This Sunday, 14th October, at 8.10am, BBC Radio 4’s flagship religious worship programme Sunday Worship will be broadcast live from Leeds Cathedral.
The Bishop of Leeds, Marcus Stock, will celebrate Mass on the day Blessed Oscar Romero, the late Archbishop of San Salvador will be canonised in Rome, making him the Catholic Church’s newest saint. Romero is respected by many Christian denominations and a statue of this modern martyr has stood on the West Front of Westminster Abbey since 1998.
In March 1980 Archbishop Oscar Romero was assassinated whilst saying Mass at a small hospital chapel during a time of political and social upheaval in El Salvador. He had denounced violence and the killings of community leaders, spoken out against poverty and given a voice to the voiceless. He was an advocate for social justice and worked towards finding a peaceful solution to the country’s crisis.
Pope Francis has said of him: “His ministry was distinguished by his particular attention to the most poor and marginalised.”
It seems fitting that among the choirs and congregation attending this broadcast will be people from a diverse range of cultures and backgrounds. Some live in the most deprived areas of West Yorkshire; some have themselves escaped poverty and persecution and have now made a new life for themselves the Diocese of Leeds.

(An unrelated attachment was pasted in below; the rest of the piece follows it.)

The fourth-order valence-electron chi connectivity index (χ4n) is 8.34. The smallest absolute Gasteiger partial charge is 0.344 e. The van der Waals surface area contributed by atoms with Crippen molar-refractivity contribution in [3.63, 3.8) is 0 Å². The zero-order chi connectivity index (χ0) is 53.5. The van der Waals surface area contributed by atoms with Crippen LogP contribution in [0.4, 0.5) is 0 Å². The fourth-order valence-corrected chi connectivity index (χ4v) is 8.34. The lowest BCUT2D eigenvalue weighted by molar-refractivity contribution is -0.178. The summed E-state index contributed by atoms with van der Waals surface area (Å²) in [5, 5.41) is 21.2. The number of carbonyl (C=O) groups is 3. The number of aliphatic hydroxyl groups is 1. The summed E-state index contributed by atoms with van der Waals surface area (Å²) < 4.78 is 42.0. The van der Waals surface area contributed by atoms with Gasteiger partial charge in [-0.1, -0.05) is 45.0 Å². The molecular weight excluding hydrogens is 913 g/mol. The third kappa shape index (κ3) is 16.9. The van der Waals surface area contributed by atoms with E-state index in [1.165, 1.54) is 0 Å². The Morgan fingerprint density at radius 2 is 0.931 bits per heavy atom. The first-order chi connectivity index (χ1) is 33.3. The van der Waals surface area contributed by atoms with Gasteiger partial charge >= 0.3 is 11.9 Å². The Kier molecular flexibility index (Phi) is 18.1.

The Choirs of Leeds Cathedral conducted by Benjamin Saunders and accompanied by organist David Pipe will sing works by Andriessen and Bermudez. The Homily will be preached by the Rev Dr Patrick Smythe, parish priest at the Leeds parish of Our Lady of Kirkstall. Fr Smythe was himself inspired by Oscar Romero to promote justice in the world, and will explore why Romero is being made a saint and how he can still inspire us today.
Tune in to BBC Radio 4 for live coverage on Sunday 14th October at 8.10am or catch up for the following 30 days via BBC iPlayer.
Picture: Then-Archbishop Oscar Romero is pictured in an undated photo greeting worshippers in San Salvador, El Salvador. (CNS photo/Octavio Duran).